When your cat licks and then bites you, is this followed by rubbing the side of its mouth against you? One possible explanation for why cats lick then bite is that they’re trying to mark you as their territory.

This behavior releases pheromones from glands in the cat’s lips and cheeks, which can be used to stake claim over an area or thing – in this case, you!

This is nothing to worry about as cats use this behavior in a very social way. It is possible that they feel secure and contented enough with you to mark you as “theirs.”

grey and white tabby cat licking a person's hand

When Should I Worry About My Cat’s Biting?

If your cat’s biting is escalating, becoming harder and more aggressive, then this behavior needs to be discouraged.

Perhaps you unintentionally promoted overly aggressive play, causing your cats to believe it is acceptable behavior. Play that may have seemed innocent and charming when your cats were kittens can become harmful once they reach adulthood.

It’s important for cats to learn to control their play as they mature and, if they haven’t learned from you, they may not know how to moderate their behavior.

If your cat has always “played rough” then most likely it hasn’t been taught differently, and biting hard during play is normal to them. The best way to discourage this behavior is to break off interaction when the bite is too hard and provide positive reinforcement for more gentle play.

However, if the biting has escalated suddenly, then it may be a sign of another problem. Cats may lash out with biting behaviors when they are feeling uncomfortable or threatened. They may be bored, stressed, or even suffering from a health condition that is making them feel out of sorts.

You know your cat better than anyone else, so if you notice any changes in their behavior, especially if your cat is biting hard enough to break the skin, then you should be concerned. then it’s best to take them to the vet for a check-up as soon as possible.

Tips For Curbing Unwanted Biting Behavior In Cats 

If your cat is biting you roughly in play, the best way to curb this behavior is to redirect their behavior and get them to release their energy in other ways.

It’s important to provide your cat with plenty of mental and physical stimulation so that it can express its natural curiosity and get rid of excess energy. Offer interactive toys, set up cat trees for exploring, or try out some puzzle feeders to keep them entertained.

Use toys to play with your cat, not your hand. Encouraging your cat to chase your hand or to wrestle with it is only teaching it that biting and scratching you is okay.

If your cat does bite you roughly in play, sharply tell them “no” (or let out a sharp “ouch!”) then stop the play immediately and walk away. This will teach your cat that when they bite too hard, they no longer get to play.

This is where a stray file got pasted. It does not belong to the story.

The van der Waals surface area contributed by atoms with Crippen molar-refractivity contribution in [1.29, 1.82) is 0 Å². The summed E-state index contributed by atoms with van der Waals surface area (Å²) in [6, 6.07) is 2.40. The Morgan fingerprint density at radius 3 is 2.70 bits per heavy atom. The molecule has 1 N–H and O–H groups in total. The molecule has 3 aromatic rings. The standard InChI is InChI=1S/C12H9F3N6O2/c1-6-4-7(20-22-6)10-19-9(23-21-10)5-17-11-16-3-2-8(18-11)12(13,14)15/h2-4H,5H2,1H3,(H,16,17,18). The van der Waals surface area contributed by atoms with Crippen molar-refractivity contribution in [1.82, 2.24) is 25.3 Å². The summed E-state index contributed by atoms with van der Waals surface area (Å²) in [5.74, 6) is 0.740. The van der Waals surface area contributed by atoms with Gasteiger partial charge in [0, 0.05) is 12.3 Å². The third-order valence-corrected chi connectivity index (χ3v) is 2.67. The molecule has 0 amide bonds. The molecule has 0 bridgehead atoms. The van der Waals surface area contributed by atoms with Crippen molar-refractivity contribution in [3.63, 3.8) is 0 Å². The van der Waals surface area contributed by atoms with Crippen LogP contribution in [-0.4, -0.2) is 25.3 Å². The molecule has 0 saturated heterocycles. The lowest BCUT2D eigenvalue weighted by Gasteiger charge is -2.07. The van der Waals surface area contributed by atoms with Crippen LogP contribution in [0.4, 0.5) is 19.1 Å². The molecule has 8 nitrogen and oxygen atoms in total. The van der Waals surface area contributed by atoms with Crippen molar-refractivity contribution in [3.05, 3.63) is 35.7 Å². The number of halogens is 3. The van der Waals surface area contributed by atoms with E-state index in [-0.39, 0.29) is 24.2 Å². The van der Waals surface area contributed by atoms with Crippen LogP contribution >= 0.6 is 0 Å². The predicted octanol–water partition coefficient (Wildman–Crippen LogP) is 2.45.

If your cat’s “love bites” are too hard (or too often, or always directed at a sensitive spot such as your nose), then it’s best to discourage this behavior as soon as they do it.

To discourage this behavior, gently move them away so they cannot engage in this behavior. Use a firm “no” at the same time. If they persist, remove them or yourself from the area. Over time, your cat will learn that their behavior is achieving the opposite of what they want.

You can also redirect their attention away from you, such as by offering them a favorite toy to play with. Don’t provide treats to distract them away from their behavior, as they will just learn to associate their bad behavior with rewards.

Reward your cat for appropriate behavior. Love bites that are used appropriately, or play bites with a soft mouth can be rewarded by giving them treats or extra love and attention

In all cases, remember that consistency is critical. If you want to change your cat’s behavior, then you must be consistent in how you deal with it. Letting them bite sometimes and then correcting them at other times only confuses them.

Conclusion

Licking and then biting is usually perfectly normal behavior for cats. With consistent training and positive reinforcement, your cat can learn when their behavior is appropriate or not.

By understanding why cats do this, you’ll have a better understanding of how to build trust between the two of you and create an even stronger bond in the process.

ginger orange cat and kitten

Author

  • Dr. Wendy Wilkins, DVM, PhD

    Dr. Wendy Wilkins is an experienced veterinarian and epidemiologist with over 20 years of expertise. She holds a Doctor of Veterinary Medicine (DVM) degree and a Doctorate in Epidemiology from the University of Saskatchewan. Throughout her career, Dr. Wilkins has excelled in clinical practice, academia, research, and regulatory veterinary medicine. She is a respected voice in knowledge dissemination, delivering factual information in a readable and understandable manner through articles, books, and public engagements.